Researchers examined data on more than 238,000 women who participated in the Nurses' Health Study, which began in 1976, and the Nurses' Health Study II, which began in 1989. Participants self-reported what their height and weight were at the start of the study and what they had been at age 18. They also chose silhouettes to describe their body shapes when they were ages 5, 10, and 20 years old. Participants were between 25 and 55 years old when the studies began.
The study tracked participants for more than 40 years from both groups combined. During that time there were 593 cases of MS.
The women's body mass index (BMI) at age 18 and the way they described their overall body shape at age 20 were linked to the likelihood of developing MS in adulthood. Women who had a BMI of 30 or larger (considered obese) at age 18 had more than twice the risk of women with a BMI between 18.5 and 20.9. Normal weight BMI is 18.5 to 24.9.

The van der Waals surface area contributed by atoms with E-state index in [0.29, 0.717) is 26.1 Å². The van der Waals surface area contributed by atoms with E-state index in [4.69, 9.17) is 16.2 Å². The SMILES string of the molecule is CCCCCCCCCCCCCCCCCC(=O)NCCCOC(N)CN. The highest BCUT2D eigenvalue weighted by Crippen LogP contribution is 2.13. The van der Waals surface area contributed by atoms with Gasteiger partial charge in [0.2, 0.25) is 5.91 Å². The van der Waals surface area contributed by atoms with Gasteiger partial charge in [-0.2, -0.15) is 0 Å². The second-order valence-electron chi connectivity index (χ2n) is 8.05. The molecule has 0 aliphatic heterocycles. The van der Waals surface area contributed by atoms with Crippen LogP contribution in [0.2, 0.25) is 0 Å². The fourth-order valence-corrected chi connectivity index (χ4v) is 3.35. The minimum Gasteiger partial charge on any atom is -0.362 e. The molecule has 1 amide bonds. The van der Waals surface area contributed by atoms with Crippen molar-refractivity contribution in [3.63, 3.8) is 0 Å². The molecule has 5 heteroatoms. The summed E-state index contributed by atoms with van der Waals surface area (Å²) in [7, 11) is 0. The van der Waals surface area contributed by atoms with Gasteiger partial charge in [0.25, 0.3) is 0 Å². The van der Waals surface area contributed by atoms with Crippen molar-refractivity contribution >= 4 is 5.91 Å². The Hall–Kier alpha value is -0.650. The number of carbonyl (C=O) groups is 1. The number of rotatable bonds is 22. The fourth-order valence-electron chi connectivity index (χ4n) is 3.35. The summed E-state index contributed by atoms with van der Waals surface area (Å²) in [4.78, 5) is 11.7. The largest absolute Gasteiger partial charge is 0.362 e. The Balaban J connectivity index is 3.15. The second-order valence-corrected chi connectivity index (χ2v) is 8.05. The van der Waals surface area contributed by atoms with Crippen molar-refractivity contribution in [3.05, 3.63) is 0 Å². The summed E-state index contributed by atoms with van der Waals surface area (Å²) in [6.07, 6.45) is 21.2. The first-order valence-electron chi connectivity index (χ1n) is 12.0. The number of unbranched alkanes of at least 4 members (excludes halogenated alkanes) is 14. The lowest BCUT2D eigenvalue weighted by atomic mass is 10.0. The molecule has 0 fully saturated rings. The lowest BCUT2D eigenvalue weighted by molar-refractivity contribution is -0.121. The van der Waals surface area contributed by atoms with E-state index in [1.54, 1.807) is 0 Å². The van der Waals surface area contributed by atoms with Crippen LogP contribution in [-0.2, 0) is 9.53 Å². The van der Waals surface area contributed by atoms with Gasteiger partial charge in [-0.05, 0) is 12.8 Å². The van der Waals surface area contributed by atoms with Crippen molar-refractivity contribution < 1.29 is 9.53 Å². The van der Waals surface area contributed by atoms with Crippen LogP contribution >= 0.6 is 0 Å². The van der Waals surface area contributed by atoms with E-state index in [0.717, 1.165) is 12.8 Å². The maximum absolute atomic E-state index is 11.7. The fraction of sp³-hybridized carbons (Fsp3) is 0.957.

The results were the same after accounting for factors such as smoking status, age, and ethnicity.
There also was a link between the women who chose a larger silhouette to describe themselves at age 20 and an increased risk for MS.
Being obese as determined by the BMI at the start of each study was not linked to likelihood of MS. Body silhouette self-selected at age 5 also wasn't linked to risk for developing MS later in adulthood.
"Our results suggest that weight during adolescence, rather than childhood or adulthood, is critical in determining the risk of MS," study researcher Kassandra Munger, ScD, of Harvard School of Public Health, says in a news release. "Teaching and practicing obesity prevention from the start, but especially during teenage years, may be an important step in reducing the risk of MS later in life for women."